Unexpected Joy

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For Zion's sake I will not keep silent.(Isaiah 62:1-5)

On the third day there was a wedding in Cana of Galilee. The mother of Jesus was there. When the wine ran out, she said to him, "There’s no more wine."(John 2:1-11)

And as you know, Jesus took care of that in spectacular fashion. He turned vats of water into wine. He took a grim situation and transformed it into unexpected joy—the way the Beloved time and time again transforms the grief, despair and emptiness in our lives into great joy.

Speaking of joy, I got some unexpected joy in my life. Recently, someone angrily accused me of promulgating my political opinions by promoting a welcoming disposition toward Muslim refugees and thus violating the “separation of church and state.” By implication the governing council of this church, the Session, was accused of the same for its support of Muslim refugees.

The accusation itself didn’t prompt joy. At first it prompted angst and self-doubt and forced me to examine my motives and my rights as a minister and our rights as a church.

What brought joy was my rediscovery of the historic practice of political preaching and advocacy in the Presbyterian tradition. It’s a noble and prophetic practice and that fills me with pride and great joy.

As it turns out, the so-called “wall of separation,” propounded by Thomas Jefferson and incorporated in the Constitution’s first amendment, was meant to keep the government from establishing any one denomination as a state sanctioned church and from meddling in church affairs. It was not meant to keep the church or other religious communities from trying to influence government policies and practices. Quite the contrary.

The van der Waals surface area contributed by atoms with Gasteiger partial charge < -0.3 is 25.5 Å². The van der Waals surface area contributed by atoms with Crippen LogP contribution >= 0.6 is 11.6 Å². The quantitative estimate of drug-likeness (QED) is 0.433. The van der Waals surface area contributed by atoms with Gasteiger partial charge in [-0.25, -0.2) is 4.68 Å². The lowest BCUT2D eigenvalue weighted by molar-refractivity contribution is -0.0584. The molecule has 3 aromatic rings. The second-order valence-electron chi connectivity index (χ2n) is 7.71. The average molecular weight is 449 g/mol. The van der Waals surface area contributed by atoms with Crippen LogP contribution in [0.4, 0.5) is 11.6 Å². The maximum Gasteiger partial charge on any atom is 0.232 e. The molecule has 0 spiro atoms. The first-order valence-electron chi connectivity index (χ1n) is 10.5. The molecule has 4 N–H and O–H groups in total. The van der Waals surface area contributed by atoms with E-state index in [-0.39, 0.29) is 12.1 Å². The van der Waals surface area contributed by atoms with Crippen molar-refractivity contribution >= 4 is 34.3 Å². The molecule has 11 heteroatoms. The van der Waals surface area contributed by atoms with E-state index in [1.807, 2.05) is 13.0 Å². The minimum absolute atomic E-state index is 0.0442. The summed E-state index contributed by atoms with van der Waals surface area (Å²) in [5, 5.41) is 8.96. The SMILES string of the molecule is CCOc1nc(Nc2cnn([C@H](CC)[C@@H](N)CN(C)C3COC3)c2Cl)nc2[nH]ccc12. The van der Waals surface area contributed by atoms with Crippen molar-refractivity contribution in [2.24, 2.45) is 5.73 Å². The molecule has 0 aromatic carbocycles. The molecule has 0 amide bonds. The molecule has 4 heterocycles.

By the way, it’s critical to distinguish between common politics—meaning the common good of the “polis” or community—and partisan politics—for the good of a single party.

The Presbyterian Church actually has a lobbying presence in Washington to represent our General Assembly’s political, economic and social positions on such matters as abortion rights, food stamps, military armaments, racial injustice, and climate change. We have a proud record of addressing political, social, and economic issues as far back as the American Revolution. Presbyterian ministers were leaders in the rebellion against King George in the 18th century and in the abolitionist movement of the 19th century, as well as the nuclear disarmament movement in the 20th.